Harald Sverdrup (oceanographer)
|Died||21 August 1957 (aged 68)|
|Alma mater||University of Oslo |
University of Leipzig
|Awards||Vega Medal (1930)|
Alexander Agassiz Medal (1938)
William Bowie Medal (1951)
|Institutions||Geophysical Institute, University of Bergen|
Scripps Institution of Oceanography
Norwegian Polar Institute
|Doctoral advisor||Vilhelm Bjerknes|
|Doctoral students||Walter Munk|
Harald Ulrik Sverdrup (15 November 1888 – 21 August 1957) was a Norwegian oceanographer and meteorologist. He was director of Scripps Institution of Oceanography and director of the Norwegian Polar Institute. 
He was born at Sogndal in Sogn og Fjordane, Norway. He was the son of Lutheran theologian Edvard Sverdrup (1861-1923) and Maria Vollan (1865-1891). His sister Mimi Sverdrup Lunden (1894-1955) was an educator and author. His brother Leif Sverdrup (1898-1976) was a General with the U.S. Army Corps of Engineers. His brother Einar Sverdrup (1895–1942) was CEO of Store Norske Spitsbergen Kulkompani. 
Sverdrup was a student at Bergen Cathedral School in 1901 before graduating in 1906 at Kongsgård School in Stavanger. He graduated cand. real. in 1914 from University of Oslo. He studied under Vilhelm Bjerknes and earned his Dr. Philos. at the University of Leipzig in 1917. 
He was the scientific director of the North Polar expedition of Roald Amundsen aboard the Maud from 1918 to 1925. His measurements of bottom depths, tidal currents, and tidal elevations on the vast shelf areas off the East Siberian Sea correctly described the propagation of tides as Poincare waves. Upon his return from this long expedition exploring the shelf seas to the north of Siberia, he became the chair in meteorology at the University of Bergen.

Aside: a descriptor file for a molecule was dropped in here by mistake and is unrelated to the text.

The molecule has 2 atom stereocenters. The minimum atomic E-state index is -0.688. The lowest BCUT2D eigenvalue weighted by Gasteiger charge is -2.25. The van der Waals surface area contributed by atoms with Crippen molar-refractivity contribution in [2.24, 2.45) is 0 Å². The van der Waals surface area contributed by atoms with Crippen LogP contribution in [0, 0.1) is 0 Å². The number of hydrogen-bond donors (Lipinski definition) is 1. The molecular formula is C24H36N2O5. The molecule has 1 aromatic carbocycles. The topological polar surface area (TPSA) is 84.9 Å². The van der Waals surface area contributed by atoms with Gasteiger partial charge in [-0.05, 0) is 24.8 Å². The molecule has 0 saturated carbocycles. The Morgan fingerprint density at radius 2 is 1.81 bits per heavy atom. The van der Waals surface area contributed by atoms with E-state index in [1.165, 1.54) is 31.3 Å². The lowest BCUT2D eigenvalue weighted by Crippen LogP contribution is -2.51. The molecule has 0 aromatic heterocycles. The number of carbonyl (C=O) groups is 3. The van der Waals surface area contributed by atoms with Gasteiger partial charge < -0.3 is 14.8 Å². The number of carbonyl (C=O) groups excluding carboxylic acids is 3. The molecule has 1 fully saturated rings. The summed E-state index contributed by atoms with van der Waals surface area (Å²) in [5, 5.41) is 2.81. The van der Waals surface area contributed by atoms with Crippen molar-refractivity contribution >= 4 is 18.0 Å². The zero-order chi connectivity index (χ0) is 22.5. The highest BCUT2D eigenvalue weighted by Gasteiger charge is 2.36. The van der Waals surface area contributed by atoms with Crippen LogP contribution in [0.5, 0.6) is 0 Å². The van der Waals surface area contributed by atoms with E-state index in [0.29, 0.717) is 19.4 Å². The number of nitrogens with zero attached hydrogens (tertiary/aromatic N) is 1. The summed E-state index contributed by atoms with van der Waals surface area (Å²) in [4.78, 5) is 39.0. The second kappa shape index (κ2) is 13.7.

He was made director of California's Scripps Institution of Oceanography in 1936, initially for 3 years but the intervention of World War II meant he held the post until 1948. During 33 expeditions with the research vessel E. W. Scripps in the years 1938-1941 he produced a detailed oceanographic dataset off the coast of California. He also developed a simple theory of the general ocean circulation postulating a dynamical vorticity balance between the wind-stress curl and the meridional gradient of the Coriolis parameter, the Sverdrup balance. This balance describes wind-driven ocean gyres away from continental margins at western boundaries. 
After leaving Scripps, he became director of the Norwegian Polar Institute in Oslo and continued to contribute to oceanography, ocean biology and polar research. In biological oceanography, his Critical Depth Hypothesis published in 1953 was a significant milestone in the explanation of phytoplankton spring blooms.
Sverdrup was a member of both the United States National Academy of Sciences and Norwegian Academies of Science. He served as President of the International Association of Physical Oceanography and of the International Council for the Exploration of the Sea (ICES). His many publications include his magnum opus The Oceans: Their Physics, Chemistry and General Biology by Sverdrup, Martin W. Johnson and Richard H. Fleming (1942, new edition 1970) which formed the basic curriculum of oceanography for the next 40 years around the world.   
In 1928, he married Gudrun (Vaumund) Bronn (1893–1983) and adopted her daughter Anna Margrethe.
He was awarded the William Bowie Medal by the American Geophysical Union, the Alexander Agassiz Medal of the National Academy of Sciences, the Medal of the Royal Geographical Society, the Vega Medal by the Swedish Society for Anthropology and Geography and the Swedish Order of the Polar Star. 
Norwegian research vessel M/S H.U. Sverdrup II is named in his honor. 
T. Wayland Vaughan
| Director of the Scripps Institution of Oceanography
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- Scripps Institution of Oceanography website
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- H U Sverdrup II Research/Survey Vessel